The Russian ambassador to the United Nations has urged the US and its allies not to take military action over the apparent chemical attack in Syria, saying the immediate priority was to “avert the danger of war”.
International tensions have spiked over the attack, with Washington holding Russia partially culpable for what they believe is the use of chemical weapons on the town of Douma by the regime of Syrian President Bashar al-Assad.
Moscow has backed Syria in denying allegations of the attack, and Ambassador Vassily Nebenzia said he “cannot exclude” war between the US and Russia if President Donald Trump uses missile strikes on Syria, as he has threatened.
“The immediate priority is to avert the danger of war,” Mr Nebenzia said after a behind-closed-doors meeting of the UN Security Council. “We hope there will be no point of no return.”
He added that the presence of Russian troops in Syria, with Moscow backing the government of Mr Assad in the country’s civil war, meant that the world was facing a dangerous situation.
Pressure has been mounting for a co-ordinated international response, with Mr Trump putting himself front-and-centre on Wednesday in tweeting missiles “will be coming”. On Thursday, in an early tweet, the president made clear he was still assessing what action to take. “Never said when an attack on Syria would take place,” he tweeted. “Could be very soon or not so soon at all!” He added.
Speaking later from the White House he said: “We’ll see what happens. Now we have to make some … decisions, so they’ll be made fairly soon.”
In the wake of a meeting between Mr Trump and his national security team on Thursday afternoon, the White House said no final decision has been made over what to do regarding Syria, and that the president was still assessing intelligence and speaking to international partners.
Mr Nebenzia has called for another emergency meeting of the UN Security Council on Friday to hear from Secretary-General Antonio Guterres on threat to international peace and security from possible military action against Syria by the US and its allies.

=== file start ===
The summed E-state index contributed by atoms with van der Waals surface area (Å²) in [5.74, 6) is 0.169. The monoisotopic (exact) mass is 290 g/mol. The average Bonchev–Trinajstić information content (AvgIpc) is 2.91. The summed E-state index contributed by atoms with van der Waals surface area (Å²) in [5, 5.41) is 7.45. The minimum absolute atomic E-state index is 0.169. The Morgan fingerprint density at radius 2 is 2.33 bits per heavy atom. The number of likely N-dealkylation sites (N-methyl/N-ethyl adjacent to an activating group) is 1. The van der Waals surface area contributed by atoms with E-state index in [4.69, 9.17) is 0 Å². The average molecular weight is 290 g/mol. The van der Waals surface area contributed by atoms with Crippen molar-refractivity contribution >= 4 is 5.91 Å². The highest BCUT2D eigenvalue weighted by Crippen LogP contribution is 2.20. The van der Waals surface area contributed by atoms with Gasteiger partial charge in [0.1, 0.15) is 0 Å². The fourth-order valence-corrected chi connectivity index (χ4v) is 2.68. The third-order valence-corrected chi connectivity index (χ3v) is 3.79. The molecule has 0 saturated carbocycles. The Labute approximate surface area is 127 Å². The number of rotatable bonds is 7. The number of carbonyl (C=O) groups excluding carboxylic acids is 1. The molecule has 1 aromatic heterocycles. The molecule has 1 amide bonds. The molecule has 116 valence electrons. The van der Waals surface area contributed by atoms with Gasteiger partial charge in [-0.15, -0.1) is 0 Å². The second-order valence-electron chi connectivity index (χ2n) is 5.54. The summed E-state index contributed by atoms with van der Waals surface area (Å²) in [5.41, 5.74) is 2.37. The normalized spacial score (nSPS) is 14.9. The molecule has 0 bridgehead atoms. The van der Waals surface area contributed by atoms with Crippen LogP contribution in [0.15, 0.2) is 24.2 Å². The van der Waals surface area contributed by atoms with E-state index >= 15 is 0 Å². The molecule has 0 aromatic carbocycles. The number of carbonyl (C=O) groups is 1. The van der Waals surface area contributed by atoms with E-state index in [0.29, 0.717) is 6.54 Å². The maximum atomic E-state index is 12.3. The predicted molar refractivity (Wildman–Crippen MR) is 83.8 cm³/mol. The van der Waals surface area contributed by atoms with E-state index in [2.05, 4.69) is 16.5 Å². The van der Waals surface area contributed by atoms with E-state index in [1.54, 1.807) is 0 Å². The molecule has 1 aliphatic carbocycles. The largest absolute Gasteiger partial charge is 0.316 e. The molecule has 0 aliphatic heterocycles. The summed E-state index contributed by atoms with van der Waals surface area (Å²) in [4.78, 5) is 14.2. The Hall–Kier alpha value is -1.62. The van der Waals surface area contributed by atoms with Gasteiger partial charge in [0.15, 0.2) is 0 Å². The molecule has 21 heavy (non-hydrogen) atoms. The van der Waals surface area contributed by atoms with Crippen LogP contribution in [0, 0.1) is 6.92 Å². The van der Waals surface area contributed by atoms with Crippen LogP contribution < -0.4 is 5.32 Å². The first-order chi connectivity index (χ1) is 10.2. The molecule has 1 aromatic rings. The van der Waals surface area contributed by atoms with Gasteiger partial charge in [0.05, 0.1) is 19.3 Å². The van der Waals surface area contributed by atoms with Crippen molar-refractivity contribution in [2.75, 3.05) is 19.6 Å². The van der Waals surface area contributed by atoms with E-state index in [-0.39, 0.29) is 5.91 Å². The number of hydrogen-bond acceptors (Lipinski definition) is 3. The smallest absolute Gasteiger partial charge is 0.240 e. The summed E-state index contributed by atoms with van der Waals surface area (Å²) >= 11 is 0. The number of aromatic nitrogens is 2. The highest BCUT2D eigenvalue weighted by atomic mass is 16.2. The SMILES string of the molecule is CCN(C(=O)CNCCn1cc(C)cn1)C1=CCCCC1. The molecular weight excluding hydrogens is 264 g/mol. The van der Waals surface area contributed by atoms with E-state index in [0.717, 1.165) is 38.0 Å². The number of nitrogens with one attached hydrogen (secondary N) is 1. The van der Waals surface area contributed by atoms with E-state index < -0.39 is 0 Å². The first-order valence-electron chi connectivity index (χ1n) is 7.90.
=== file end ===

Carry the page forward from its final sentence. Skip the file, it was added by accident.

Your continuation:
Both UK prime minister Theresa May and French president Emmanuel Macron have said that they are working with Mr Trump to craft a response, with both set to talk with Mr Trump via phone on Thursday evening. Mr Macron has declared that France has “proof” that Mr Assad’s government was behind the attack in Douma, which is believed to killed dozens of people.
“We have proof that last week … chemical weapons were used, at least with chlorine, and that they were used by the regime of Bashar al-Assad,” Mr Macron said. “We will need to take decisions in due course, when we judge it most useful and effective,“ he told broadcaster TF1.
According to reports by NBC News, US officials are in possession of samples of blood and urine from victims of the attack which suggested the presence of both chlorine gas and an unnamed nerve agent. Two unnamed officials told the outlet they were ”confident“ in the intelligence, though not 100 per cent sure.
A team of inspectors from international watchdog the Organisation for the Prohibition of Chemical Weapons (OPCW) was on its way to Syria on Thursday to begin an investigation into a suspected chemical weapons attack near the Syrian capital Damascus.
German Chancellor Angela Merkel said on Thursday that it was obvious that Mr Assad’s government had not eradicated all its chemical weapon stocks, as mandated by a 2013 agreement brokered by Russia – which averted possible strikes by both the US and France
“We… must now acknowledge that it is obvious that the destruction was not completely carried out,” Ms Merkel said, noting that there is “strong evidence” that Damascus deployed the chemical weapons, but she ruled out being involved in any military action.
Back in Washington, US Defense Secretary James Mattis told Congress that he believes there was a chemical attack in Syria, but he has concerns over the use of military force.
Mr Mattis, addressing a hearing of the House of Representatives Armed Services Committee, declined to discuss US military planning on Syria, but acknowledged his two main concerns over military action: protecting civilians and avoiding triggering a military escalation that gets “out of control.”
“I believe there was a chemical attack and we are looking for the actual evidence,” Mr Mattis said. He added that the use of chemical weapons was “inexcusable” and claiming that with Russia blocking action being taken by the UN Security Council the US “can sit acquiescent or do something about it.“
US House Speaker Paul Ryan said that Mr Trump has the authority to take action against Syria under Congressional legislation and was against changes to legislation that “ties the hands” of the US military.
He added that the US has an “obligation” to lead an international response to the apparent chemical attack and that President Trump was being “deliberate and careful” in weighing up his options.
Agencies contributed to this report